#5in5forMind Update – The Psychology of Endurance Running.

My decision to run 5 marathons in five consecutive days, has a touch of the bonkers about it, and I’m the first to admit it does; I sometimes stop and ask myself ‘what the hell am I thinking?’ 

I can comfortably run a half marathon, but the thought of doing twice that distance in one go still feels daunting.

The initial concerns were mainly physical; thinking about eating properly, and recovery between runs (which I think will include the dreaded ice bath)!  However, there is also going to be a psychological side to this challenge, which will need equal consideration.

The other week, I was lucky enough to be connected to the Sports Science team at the University of Hertfordshire (by Juanita Prescott from Stevenage Leisure Limited), and I had a great chat about the psychology of endurance challenges with Stephen Pack, who is a HCPC Registered Sport and Exercise Psychologist.

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Anxiety & The Brain, Part 10: Neurotransmitters.

Have you ever wondered what controls our mood?  What makes us feel happy, sad, or afraid?

The answer is chemical messengers called NEUROTRANSMITTERS; they are key players in helping to understand anxiety, and the physical reactions associated with it.

As we learnt in my blog Anxiety & The Brain, Part 5, the brain is made up of millions of neurons, and it’s these neurons that release the neurotransmitters in a process called FIRING.  There Are different types of neurotransmitter, and the ones that get released depends on the information received from our senses, and the emotion that our brain associates with that information.

Firstly, we need to look at the different types of neurotransmitter, and the effect each one has on our body and mind.

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Depression & Positivity

At the moment I’m fighting a constant battle between depression and positivity; I can spend days with a low mood, which literally paralyses me to a point that even doing simple tasks is a challenge; I then get angry and very irritable.

I haven’t really explored depression that much, I’ve spent most of my time focusing on anxiety but as the two normally go hand-in-hand, I think it’s about time I started giving both equal attention.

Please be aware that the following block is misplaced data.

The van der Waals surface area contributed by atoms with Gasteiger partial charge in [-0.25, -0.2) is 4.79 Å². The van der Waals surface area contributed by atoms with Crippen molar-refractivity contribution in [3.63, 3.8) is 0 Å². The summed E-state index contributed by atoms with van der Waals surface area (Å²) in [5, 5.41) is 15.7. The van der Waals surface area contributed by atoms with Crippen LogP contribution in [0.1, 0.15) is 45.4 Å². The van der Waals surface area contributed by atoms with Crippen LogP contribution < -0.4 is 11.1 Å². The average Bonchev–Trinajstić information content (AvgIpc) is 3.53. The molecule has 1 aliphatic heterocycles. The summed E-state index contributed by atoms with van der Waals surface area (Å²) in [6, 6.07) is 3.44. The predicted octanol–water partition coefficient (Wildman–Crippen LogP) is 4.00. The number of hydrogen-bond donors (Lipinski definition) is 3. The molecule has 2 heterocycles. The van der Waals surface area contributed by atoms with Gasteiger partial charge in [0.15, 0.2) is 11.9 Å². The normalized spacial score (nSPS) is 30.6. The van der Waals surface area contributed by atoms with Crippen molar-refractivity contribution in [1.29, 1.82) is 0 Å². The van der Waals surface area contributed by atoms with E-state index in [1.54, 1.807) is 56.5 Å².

It’s hard to explain what it’s like to be depressed; like anxiety, it can be quite unnerving, illogical, and pretty hard to understand if you haven’t been there.  My brain can think logically, I can be aware of what is happening, and come up with ideas and solutions, but physically doing things takes an immense amount of energy; I often compare it to wading through treacle.

I think a lot of people liken depression to boredom, or just feeling a bit sad, but it’s a lot worse than that; it lasts for long periods of time and it makes you question your whole existence; I’m constantly asking myself “what’s the point?”

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Mental Health Doesn’t Pick Sides.

Once again the UK is divided (where’s the head-in-hands emoji?), this time it’s about the viability of covid-19 lockdowns, and the battlefield, once again, is the media and social media.

I’m all for people expressing views, but I still can’t get my head around the way people behave and talk to others, especially on platforms like Twitter and Facebook.  It’s what I call ‘The Kindergarten Wars’ (which is unfair on kids in Kindergarten because they’re probably more well behaved than most adults) because the arguments descend into a slagging match, where if you don’t agree with someone they simply tell you you’re stupid or start name calling.

I sometimes wonder what the country would be like if all the ‘armchair’ politicians actually got off their arses and did something?  We now have an army of armchair covid-19 experts, who seem to have all the answers.  A lot of fingers get pointed, and blame allocated, but how many people actually take physical action to change things for the better?

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Looking for the Positives in the Storm.

It’s safe to say that 2020 has been a rather unique year.  You don’t need me to re-cap everything and I’m certainly not going to dwell on the negative stuff, instead I want to try and start the new year with a degree of optimism.

I know some of you may not feel very optimistic and have good reason to struggle to see any light at the end of the tunnel.  Trust me, it has taken a lot for me to get writing again, let alone write an ‘optimistic’ blog, considering my experiences of the last 5 months, but I hope this story may help.

Back in August we got a call from our lettings agent, telling us that our Landlord was selling the house and therefore terminating the tenancy.

My initial reaction was rather spectacular, I basically fell apart.

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